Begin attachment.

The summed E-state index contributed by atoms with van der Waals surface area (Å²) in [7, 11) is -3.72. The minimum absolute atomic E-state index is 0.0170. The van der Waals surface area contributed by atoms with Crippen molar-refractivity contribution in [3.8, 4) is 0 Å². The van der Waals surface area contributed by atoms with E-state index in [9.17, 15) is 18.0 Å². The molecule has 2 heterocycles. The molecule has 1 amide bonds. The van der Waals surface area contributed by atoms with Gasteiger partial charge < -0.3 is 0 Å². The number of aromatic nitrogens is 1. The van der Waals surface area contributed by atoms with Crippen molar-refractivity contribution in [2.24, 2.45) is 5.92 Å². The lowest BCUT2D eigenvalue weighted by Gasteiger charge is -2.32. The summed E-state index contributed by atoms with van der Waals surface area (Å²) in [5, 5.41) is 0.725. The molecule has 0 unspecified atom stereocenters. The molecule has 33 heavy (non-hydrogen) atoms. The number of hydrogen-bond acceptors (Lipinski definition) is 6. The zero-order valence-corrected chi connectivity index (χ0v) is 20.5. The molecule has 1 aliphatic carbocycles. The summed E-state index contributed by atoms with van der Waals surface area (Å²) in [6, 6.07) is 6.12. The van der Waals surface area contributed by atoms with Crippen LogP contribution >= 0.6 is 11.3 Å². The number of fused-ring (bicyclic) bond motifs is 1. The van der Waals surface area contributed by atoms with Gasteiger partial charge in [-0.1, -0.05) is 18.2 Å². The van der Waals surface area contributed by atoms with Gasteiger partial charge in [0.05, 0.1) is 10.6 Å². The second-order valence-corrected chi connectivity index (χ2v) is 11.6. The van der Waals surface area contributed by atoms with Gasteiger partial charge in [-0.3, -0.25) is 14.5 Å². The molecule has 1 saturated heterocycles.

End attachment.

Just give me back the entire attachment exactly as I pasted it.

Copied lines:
The summed E-state index contributed by atoms with van der Waals surface area (Å²) in [7, 11) is -3.72. The minimum absolute atomic E-state index is 0.0170. The van der Waals surface area contributed by atoms with Crippen molar-refractivity contribution in [3.8, 4) is 0 Å². The van der Waals surface area contributed by atoms with E-state index in [9.17, 15) is 18.0 Å². The molecule has 2 heterocycles. The molecule has 1 amide bonds. The van der Waals surface area contributed by atoms with Gasteiger partial charge < -0.3 is 0 Å². The number of aromatic nitrogens is 1. The van der Waals surface area contributed by atoms with Crippen molar-refractivity contribution in [2.24, 2.45) is 5.92 Å². The lowest BCUT2D eigenvalue weighted by Gasteiger charge is -2.32. The summed E-state index contributed by atoms with van der Waals surface area (Å²) in [5, 5.41) is 0.725. The molecule has 0 unspecified atom stereocenters. The molecule has 33 heavy (non-hydrogen) atoms. The number of hydrogen-bond acceptors (Lipinski definition) is 6. The zero-order valence-corrected chi connectivity index (χ0v) is 20.5. The molecule has 1 aliphatic carbocycles. The summed E-state index contributed by atoms with van der Waals surface area (Å²) in [6, 6.07) is 6.12. The van der Waals surface area contributed by atoms with Crippen LogP contribution >= 0.6 is 11.3 Å². The number of fused-ring (bicyclic) bond motifs is 1. The van der Waals surface area contributed by atoms with Gasteiger partial charge in [-0.1, -0.05) is 18.2 Å². The van der Waals surface area contributed by atoms with Gasteiger partial charge in [0.05, 0.1) is 10.6 Å². The second-order valence-corrected chi connectivity index (χ2v) is 11.6. The van der Waals surface area contributed by atoms with Gasteiger partial charge in [-0.3, -0.25) is 14.5 Å². The molecule has 1 saturated heterocycles.